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Measuring post-disaster transportation system performance: the 1995 Kobe earthquake in comparative perspective


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  • Chang, Stephanie E.
  • Nojima, Nobuoto
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    Recent earthquake disasters have caused major damage to transportation networks, leading to significant economic disruption. While this suggests the need to evaluate total system performance in transportation risk assessment, in addition to examining the vulnerability of individual components such as bridges, no appropriate measures currently exist. This paper develops post-disaster system performance measures and applies them to the urban rail and highway transportation systems in the Kobe, Japan, region devastated by the 1995 Hyogoken-Nanbu earthquake. Performance is evaluated in terms of network coverage and transport accessibility. Performance degradation was much more severe for highways and railways than for other lifeline infrastructure systems. Both transportation systems fared poorly in the disaster but service restoration proceeded much more rapidly for rail. The restoration of highway system performance correlated closely with the recovery of highway traffic volumes. The paper further develops a measure of subarea transport accessibility and applies this to Kobe's constituent city wards. Results indicate substantial spatial disparity that is maintained throughout the restoration period. Comparisons with the 1989 Loma Prieta and 1994 Northridge earthquakes in the US show that although these disasters caused notable damage to highway bridges, system performance degradation was small in comparison with the Kobe experience. The paper argues that explicitly measuring transportation system performance can greatly facilitate both understanding the effects of historic disasters and preparing for future hazard events.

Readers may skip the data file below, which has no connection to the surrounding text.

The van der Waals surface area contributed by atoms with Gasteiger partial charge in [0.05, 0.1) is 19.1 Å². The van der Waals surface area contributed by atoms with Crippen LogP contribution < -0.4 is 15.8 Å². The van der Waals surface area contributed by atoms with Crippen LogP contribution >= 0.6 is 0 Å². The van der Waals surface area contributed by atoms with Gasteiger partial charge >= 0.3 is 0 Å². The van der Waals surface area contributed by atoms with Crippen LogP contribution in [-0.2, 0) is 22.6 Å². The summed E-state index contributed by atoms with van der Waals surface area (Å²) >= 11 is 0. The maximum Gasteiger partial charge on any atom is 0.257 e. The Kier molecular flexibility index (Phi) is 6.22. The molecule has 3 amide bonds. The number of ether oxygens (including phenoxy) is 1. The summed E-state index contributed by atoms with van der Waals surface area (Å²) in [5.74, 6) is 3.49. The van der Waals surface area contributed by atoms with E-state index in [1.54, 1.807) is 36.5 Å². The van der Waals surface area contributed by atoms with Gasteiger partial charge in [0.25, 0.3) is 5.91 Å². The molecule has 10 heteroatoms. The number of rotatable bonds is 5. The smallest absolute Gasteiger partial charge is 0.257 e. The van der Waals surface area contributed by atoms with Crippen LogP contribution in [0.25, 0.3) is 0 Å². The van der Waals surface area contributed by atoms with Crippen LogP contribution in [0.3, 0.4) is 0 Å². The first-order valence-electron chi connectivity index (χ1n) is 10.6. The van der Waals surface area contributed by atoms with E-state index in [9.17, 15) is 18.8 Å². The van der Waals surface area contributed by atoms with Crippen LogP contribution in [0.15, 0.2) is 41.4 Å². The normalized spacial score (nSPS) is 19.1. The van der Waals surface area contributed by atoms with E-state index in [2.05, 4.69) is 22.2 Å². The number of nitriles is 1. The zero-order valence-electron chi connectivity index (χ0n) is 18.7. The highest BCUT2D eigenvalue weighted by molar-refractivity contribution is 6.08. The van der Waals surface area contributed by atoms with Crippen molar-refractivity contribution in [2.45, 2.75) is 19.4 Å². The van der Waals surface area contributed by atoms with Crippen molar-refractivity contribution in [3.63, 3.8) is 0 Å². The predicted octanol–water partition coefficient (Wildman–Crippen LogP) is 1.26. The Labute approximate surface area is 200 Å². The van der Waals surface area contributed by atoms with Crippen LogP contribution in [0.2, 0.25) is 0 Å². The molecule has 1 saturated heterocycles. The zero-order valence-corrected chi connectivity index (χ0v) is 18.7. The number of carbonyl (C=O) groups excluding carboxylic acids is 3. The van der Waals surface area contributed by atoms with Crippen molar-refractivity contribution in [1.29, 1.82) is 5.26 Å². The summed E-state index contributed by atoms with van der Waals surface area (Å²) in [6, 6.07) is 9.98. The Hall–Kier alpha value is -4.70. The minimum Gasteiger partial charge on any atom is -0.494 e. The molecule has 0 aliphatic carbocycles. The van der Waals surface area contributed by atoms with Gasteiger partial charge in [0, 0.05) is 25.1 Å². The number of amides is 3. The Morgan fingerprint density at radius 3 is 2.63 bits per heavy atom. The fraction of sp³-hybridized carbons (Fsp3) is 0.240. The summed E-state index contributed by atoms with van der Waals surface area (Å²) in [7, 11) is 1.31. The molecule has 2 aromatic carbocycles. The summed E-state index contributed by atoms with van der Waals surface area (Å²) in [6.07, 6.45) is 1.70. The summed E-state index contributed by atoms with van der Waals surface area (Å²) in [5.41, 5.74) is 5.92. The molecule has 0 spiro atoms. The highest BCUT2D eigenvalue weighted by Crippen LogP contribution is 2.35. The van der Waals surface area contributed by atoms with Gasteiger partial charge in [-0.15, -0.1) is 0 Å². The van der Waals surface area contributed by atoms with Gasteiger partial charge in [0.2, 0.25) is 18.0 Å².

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    Article provided by Elsevier in its journal Transportation Research Part A: Policy and Practice.

    Volume (Year): 35 (2001)
    Issue (Month): 6 (July)
    Pages: 475-494

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    Handle: RePEc:eee:transa:v:35:y:2001:i:6:p:475-494

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    1. G H Pirie, 1979. "Measuring accessibility: a review and proposal," Environment and Planning A, Pion Ltd, London, vol. 11(3), pages 299-312, March.
    2. F Bruinsma & P Rietveld, 1998. "The accessibility of European cities: theoretical framework and comparison of approaches," Environment and Planning A, Pion Ltd, London, vol. 30(3), pages 499-521, March.
    3. Pooler, James A., 1995. "The use of spatial separation in the measurement of transportation accessibility," Transportation Research Part A: Policy and Practice, Elsevier, vol. 29(6), pages 421-427, November.
    4. Allen, W. Bruce & Liu, Dong & Singer, Scott, 1993. "Accesibility measures of U.S. metropolitan areas," Transportation Research Part B: Methodological, Elsevier, vol. 27(6), pages 439-449, December.
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    Cited by:
    1. Sohn, Jungyul, 2006. "Evaluating the significance of highway network links under the flood damage: An accessibility approach," Transportation Research Part A: Policy and Practice, Elsevier, vol. 40(6), pages 491-506, July.
    2. Holguín-Veras, José & Jaller, Miguel & Wachtendorf, Tricia, 2012. "Comparative performance of alternative humanitarian logistic structures after the Port-au-Prince earthquake: ACEs, PIEs, and CANs," Transportation Research Part A: Policy and Practice, Elsevier, vol. 46(10), pages 1623-1640.
    3. Zhu, Shanjiang & Levinson, David & Liu, Henry X. & Harder, Kathleen, 2010. "The traffic and behavioral effects of the I-35W Mississippi River bridge collapse," Transportation Research Part A: Policy and Practice, Elsevier, vol. 44(10), pages 771-784, December.
    4. Tuzun Aksu, Dilek & Ozdamar, Linet, 2014. "A mathematical model for post-disaster road restoration: Enabling accessibility and evacuation," Transportation Research Part E: Logistics and Transportation Review, Elsevier, vol. 61(C), pages 56-67.


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